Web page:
A University of Queensland (UQ)-led study is among the first in the world to systematically assess the amount of carbon stored in tropical forests recovering after controversial land-clearing practices in the Philippines.
Mr Sharif Mukul, a PhD student in UQ’s School of Agriculture and Food Sciences said the study addressed gaps in knowledge on carbon changes following a traditional agricultural practice known as shifting cultivation or “slash-and-burn agriculture”.
“Our research indicates that after shifting cultivation, secondary forests are substantial carbon sinks and that their capacity to store carbon increases with abandonment age. Large trees contribute most to above ground biomass.
“In south-east Asia, secondary forests constitute around 63 per cent of the total forest area, with an estimated 14-34 million people dependent on shifting cultivation for their livelihoods.
“The study has wider implications for south-east Asian rain forests that have been cleared for shifting cultivation and are now regenerating.
“We need to develop a better understanding of the relative contribution of different biomass sources in above-ground total forest biomass to fully capture the value of these landscapes from forest management, restoration and conservation perspectives,” he said
Mr Mukul said the Philippines was one of the tropical developing countries in south-east Asia, and had long been considered as the “hottest of the biodiversity hotspots”.
In a paper published in Nature Scientific Reports, the researchers looked at shifting cultivation (known as kaingin in the Philippines), in which land-holders cultivate fields temporarily, then abandon them when soils show signs of exhaustion, or are over-run by weeds.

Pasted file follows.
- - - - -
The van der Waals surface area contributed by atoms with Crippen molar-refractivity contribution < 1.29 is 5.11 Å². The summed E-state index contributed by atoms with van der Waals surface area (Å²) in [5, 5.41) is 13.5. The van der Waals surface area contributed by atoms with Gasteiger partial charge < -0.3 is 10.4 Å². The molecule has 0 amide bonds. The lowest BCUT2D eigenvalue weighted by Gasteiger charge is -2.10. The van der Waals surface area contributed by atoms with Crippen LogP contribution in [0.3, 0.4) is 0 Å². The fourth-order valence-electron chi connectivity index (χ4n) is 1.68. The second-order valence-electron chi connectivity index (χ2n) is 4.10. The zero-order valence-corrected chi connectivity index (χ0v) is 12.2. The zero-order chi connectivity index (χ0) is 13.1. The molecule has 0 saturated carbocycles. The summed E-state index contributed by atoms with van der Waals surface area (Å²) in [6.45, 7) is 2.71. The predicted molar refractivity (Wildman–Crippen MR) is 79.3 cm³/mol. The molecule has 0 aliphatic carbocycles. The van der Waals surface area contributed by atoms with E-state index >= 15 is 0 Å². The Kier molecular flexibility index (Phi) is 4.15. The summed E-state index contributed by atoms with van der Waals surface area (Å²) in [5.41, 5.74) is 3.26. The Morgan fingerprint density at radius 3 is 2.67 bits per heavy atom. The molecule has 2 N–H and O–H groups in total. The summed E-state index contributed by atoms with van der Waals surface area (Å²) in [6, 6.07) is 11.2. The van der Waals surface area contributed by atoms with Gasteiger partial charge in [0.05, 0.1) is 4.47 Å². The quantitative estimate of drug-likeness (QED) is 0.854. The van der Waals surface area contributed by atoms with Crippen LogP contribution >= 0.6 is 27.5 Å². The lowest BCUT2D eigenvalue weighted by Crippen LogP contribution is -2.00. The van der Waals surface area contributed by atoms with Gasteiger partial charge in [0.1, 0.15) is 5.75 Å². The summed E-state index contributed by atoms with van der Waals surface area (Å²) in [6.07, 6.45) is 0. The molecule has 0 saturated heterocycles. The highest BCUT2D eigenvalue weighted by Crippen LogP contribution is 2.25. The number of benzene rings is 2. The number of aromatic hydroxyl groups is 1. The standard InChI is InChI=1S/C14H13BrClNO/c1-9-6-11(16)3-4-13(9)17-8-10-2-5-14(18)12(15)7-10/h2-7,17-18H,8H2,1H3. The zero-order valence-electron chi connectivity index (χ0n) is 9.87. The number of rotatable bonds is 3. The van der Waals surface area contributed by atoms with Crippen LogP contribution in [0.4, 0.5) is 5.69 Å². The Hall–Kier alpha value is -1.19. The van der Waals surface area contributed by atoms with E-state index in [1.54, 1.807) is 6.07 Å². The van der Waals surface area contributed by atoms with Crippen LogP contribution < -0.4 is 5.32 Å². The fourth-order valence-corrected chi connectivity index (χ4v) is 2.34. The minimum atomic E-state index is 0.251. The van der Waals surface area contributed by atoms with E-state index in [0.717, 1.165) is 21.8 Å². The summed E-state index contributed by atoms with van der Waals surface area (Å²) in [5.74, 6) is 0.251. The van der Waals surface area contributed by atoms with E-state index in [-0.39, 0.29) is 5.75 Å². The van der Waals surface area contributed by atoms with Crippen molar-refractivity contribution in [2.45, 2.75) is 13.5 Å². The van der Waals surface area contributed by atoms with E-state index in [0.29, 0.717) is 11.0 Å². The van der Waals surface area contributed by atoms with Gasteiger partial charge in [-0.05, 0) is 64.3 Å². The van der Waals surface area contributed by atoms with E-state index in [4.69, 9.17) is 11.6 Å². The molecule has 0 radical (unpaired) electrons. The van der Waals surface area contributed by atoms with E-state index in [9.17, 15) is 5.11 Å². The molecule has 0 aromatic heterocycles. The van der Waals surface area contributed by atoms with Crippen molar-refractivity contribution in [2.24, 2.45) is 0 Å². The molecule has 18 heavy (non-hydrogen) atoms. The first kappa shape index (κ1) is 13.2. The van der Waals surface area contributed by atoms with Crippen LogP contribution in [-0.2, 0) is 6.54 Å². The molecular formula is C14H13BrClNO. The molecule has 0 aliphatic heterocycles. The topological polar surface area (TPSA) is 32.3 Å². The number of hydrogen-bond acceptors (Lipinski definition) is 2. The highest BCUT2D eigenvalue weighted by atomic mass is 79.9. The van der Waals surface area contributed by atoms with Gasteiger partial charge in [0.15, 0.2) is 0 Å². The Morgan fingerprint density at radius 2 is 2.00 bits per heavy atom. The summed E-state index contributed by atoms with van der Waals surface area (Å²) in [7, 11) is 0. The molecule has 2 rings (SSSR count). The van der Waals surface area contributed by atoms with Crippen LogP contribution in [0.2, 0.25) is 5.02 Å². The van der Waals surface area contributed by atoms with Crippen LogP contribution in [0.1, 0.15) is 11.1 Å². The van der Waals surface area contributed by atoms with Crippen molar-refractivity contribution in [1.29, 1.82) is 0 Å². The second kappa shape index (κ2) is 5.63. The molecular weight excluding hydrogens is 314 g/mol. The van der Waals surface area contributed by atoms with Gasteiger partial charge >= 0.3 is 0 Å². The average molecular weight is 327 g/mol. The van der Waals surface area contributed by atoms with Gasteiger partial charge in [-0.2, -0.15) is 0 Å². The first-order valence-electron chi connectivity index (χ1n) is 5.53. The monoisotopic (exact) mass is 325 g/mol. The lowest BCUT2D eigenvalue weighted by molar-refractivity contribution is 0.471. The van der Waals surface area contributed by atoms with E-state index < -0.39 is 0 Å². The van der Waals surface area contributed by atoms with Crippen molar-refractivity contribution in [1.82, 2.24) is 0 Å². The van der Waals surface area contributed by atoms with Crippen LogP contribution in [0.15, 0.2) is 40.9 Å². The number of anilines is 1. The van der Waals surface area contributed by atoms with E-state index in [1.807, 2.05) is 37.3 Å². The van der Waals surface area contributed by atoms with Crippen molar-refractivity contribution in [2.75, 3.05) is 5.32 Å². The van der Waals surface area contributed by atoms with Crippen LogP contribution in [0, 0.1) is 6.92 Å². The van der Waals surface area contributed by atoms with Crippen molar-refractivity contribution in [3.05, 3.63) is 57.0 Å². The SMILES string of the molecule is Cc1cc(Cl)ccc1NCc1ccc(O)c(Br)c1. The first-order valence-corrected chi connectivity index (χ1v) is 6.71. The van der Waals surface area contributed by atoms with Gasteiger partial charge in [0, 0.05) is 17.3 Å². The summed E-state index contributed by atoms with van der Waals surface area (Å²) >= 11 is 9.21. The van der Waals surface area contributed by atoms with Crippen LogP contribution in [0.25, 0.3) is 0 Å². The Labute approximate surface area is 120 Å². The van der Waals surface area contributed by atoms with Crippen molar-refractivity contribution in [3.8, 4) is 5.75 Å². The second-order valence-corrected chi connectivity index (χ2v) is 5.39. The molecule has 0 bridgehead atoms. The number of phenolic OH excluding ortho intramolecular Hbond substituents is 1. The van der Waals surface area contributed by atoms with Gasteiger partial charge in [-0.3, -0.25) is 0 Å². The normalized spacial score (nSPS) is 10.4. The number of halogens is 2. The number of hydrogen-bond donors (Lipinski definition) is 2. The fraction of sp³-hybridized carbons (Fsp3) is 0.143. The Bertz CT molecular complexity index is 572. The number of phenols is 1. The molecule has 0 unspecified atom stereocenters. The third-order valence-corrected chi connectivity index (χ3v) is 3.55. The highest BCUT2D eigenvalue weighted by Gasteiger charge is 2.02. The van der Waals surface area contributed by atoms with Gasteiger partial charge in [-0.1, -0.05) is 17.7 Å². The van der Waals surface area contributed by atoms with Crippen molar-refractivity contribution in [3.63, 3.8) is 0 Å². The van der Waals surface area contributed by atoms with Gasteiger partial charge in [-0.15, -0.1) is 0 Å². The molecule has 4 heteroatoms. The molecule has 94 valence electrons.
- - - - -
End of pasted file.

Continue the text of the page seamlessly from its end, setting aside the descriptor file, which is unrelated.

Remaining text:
They often burn abandoned plots to add potash to the soil (from the ashes) or allow fields to revert to natural vegetation while moving to other farming plots.
“In the tropics, shifting cultivation has long been attributed to large-scale forest degradation, and remains a major source of uncertainty in forest carbon accounting,” Mr Mukul said.
“Historically, shifting cultivation has been viewed negatively as contributing to many forms of environmental degradation, including loss of biodiversity and biomass carbon in forests.
“Accordingly, throughout much of the tropics, governments have developed policies to control or reduce this practice.
“However, the extent of land under shifting cultivation has declined in recent years due to government policies and economic factors that promoted other land-use systems.
“Consequently in many parts of this region, regenerating secondary forests following shifting cultivation are becoming prominent.”
Mr Mukul said the study measured the distribution and recovery of above-ground biomass carbon in post-kaingin secondary forests in an upland area in the Philippines.
“We found significantly higher carbon in the above-ground total biomass and living woody biomass in old-growth forest, while coarse dead wood biomass carbon was higher in the young fallow secondary forest,” he said.
The study was conducted by researchers from UQ, Queensland University of Technology, and the University of the Sunshine Coast, with help from Visayas State University, Philippines, and funded by the Australian Centre for International Agricultural Research.
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